Historically, the north side of St. Louis, north of Delmar, has been the home of the majority of African-American residents. South of Delmar and south of Forest Park, one finds a larger concentration of white residents. Neighborhoods like the traditionally Irish neighborhood of Dogtown or the Italian-American neighborhood of The Hill are two of the more famous areas in South St. Louis.

University of Iowa history professor Colin Gordon’s masterful book on the racial and economic history of St. Louis, Mapping Decline, provides an in-depth look at this history and its legacy that is now visible throughout this fallen American metropolis that I still love. (You can see his maps of these racial divisions here.)

These photos have no central theme other than highlighting noticeable landmarks, including the former St. Louis County Insane Asylum, also called the Missouri State Hospital, which housed the institutionalized mentally ill. I also found an array of small businesses, my favorite frozen custard shop in the universe called Ted Drewes, some landmark bars, and the brilliant Turtle Playground (known also as Turtle Park), which sits across Highway 40 from the St. Louis Zoo.

While taking these photos, I met a property manager and groundskeeper by the major mental health facility that sits on the highest point of land in the city. She asked me what I was doing. We had a great conversation how she constantly sees photographers coming to properties she cares for, taking pictures of decay. She said she didn’t understand why they kept coming. I laughed. I told her that I loved St. Louis and felt attached to its fate. I told her I took pictures because every building and every business had a story, about people and a community that are worth remembering. I think she appreciated learning my passion. We are now connected. That is the power of telling a story.

Is The Grove the face of gentrification in St. Louis?

 

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St. Louis’s efforts to revitalize some declining neighborhoods can be seen in changes in an area called The Grove, along Manchester. Located in south-central St. Louis, The Grove itself is located in the official Forest Park Southeast Neighborhood. As I noted in an earlier post about renewal and decay in The Grove in April 2017, the Grove Community Improvement District was created in 2009, and has been working to restore the area.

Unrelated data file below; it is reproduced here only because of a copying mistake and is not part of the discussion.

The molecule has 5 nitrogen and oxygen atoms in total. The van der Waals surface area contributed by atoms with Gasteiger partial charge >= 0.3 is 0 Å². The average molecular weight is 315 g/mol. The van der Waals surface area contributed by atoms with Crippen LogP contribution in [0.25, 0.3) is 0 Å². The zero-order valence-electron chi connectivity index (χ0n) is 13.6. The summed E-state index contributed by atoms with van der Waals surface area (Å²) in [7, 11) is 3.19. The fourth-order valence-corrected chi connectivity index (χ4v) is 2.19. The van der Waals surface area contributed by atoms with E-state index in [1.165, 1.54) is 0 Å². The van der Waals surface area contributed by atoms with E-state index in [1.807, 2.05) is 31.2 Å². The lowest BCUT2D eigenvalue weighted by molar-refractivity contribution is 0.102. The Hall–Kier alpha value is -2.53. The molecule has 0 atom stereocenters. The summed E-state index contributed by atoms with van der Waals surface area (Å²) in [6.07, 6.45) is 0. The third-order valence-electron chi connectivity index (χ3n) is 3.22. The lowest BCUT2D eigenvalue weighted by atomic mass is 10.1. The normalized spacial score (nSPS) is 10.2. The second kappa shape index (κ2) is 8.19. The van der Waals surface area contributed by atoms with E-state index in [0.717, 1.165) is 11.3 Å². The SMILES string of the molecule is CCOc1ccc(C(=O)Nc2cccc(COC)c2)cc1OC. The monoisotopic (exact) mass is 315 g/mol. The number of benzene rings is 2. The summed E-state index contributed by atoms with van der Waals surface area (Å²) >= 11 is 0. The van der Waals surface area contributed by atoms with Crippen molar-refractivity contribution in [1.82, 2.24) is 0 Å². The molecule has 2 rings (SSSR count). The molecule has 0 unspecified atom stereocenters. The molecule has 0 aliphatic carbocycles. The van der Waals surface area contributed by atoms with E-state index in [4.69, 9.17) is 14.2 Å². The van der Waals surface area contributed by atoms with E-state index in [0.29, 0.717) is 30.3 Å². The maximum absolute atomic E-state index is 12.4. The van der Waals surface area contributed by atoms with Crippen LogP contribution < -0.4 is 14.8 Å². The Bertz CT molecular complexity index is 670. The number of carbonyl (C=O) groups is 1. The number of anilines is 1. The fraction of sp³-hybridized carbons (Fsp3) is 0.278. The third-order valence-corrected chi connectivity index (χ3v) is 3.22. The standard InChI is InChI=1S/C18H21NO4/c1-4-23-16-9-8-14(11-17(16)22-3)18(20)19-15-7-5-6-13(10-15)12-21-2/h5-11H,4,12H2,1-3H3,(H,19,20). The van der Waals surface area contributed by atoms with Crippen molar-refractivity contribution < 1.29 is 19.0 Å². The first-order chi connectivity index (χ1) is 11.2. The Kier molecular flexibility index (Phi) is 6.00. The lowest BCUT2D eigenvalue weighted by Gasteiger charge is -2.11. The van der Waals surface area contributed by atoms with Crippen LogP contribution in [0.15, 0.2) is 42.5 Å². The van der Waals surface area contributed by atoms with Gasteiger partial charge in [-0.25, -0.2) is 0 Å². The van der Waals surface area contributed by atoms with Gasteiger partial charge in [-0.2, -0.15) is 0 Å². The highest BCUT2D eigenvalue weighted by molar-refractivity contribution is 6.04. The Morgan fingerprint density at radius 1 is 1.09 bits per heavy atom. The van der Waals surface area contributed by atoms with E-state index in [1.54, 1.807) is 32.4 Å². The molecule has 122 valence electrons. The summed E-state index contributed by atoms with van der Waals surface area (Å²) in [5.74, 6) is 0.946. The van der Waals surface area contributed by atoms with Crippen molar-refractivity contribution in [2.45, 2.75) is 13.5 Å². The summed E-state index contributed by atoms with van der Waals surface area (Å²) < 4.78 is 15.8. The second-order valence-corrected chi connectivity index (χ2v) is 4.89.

The district has boasted how it turned around urban decay along on Manchester, seen in the rise of major anchor business establishments like the Urban Chestnut Brewery (a favorite of mine): “Known for its diverse community, The Grove is home to several LGBTQ friendly businesses, several of which lead the initial wave of investment in the area, starting with Attitudes Night Club opening in the 1980s. In recent years, community members devoted to filling one vacant storefront at a time, have revitalized the district.”

But is this change truly evidence of gentrification, as that term is understood, in the city?

Gentrification or De-Urbanization?

Todd Swanstrom, professor of Community Collaboration and Public Policy Administration at the University of Missouri – St. Louis, just published a thoughtful essay this month asking, “Is St. Louis Gentrifying?” His analysis looks at available data and concerns from local groups about reported gentrification in the struggling city. Despite fears of gentrification in the mostly African American neighborhoods of North St. Louis, he claims there is no evidence this type of change is occurring in this area: “If you go to Zillow.com, you will find that there are almost no houses for sale … and the few that are often sell for less than $50,000.”

By contrast, he looked at the data and found change resembling gentrification is occurring, in areas that I documented with photos I took in The Grove: “The Central Corridor is booming with growth in medical, biotech, and various tech start-ups. My research on neighborhood change in St. Louis documents that there are, indeed, what I call ‘gentrification-like’ processes going on. Young professionals who work in the Central Corridor are moving in to the Central Corridor and nearby neighborhoods to the south.”

The day I took these photos in April 2018, I met a long-time African-American resident and duplex owner, who lived next the units that were being remodeled and shown here — all of these shots were taken within four blocks south of Manchester. The father and homeowner said he welcomed the change, higher-end apartments, and the remodeling. It increased the value of his property and improved the quality of life in his immediate walking radius. He said he planned to hold on to his property, keeping it in his family.

This sentiment may not be shared by everyone seeing change. Swanstrom notes, “For the black community, concerns about displacement have a real basis in history. In the 1950s and 1960s, urban renewal and highway building forcibly displaced tens of thousands of African Americans. ‘Gentrification’ is a shout out by people who feel they have little control over their lives and their neighborhoods.”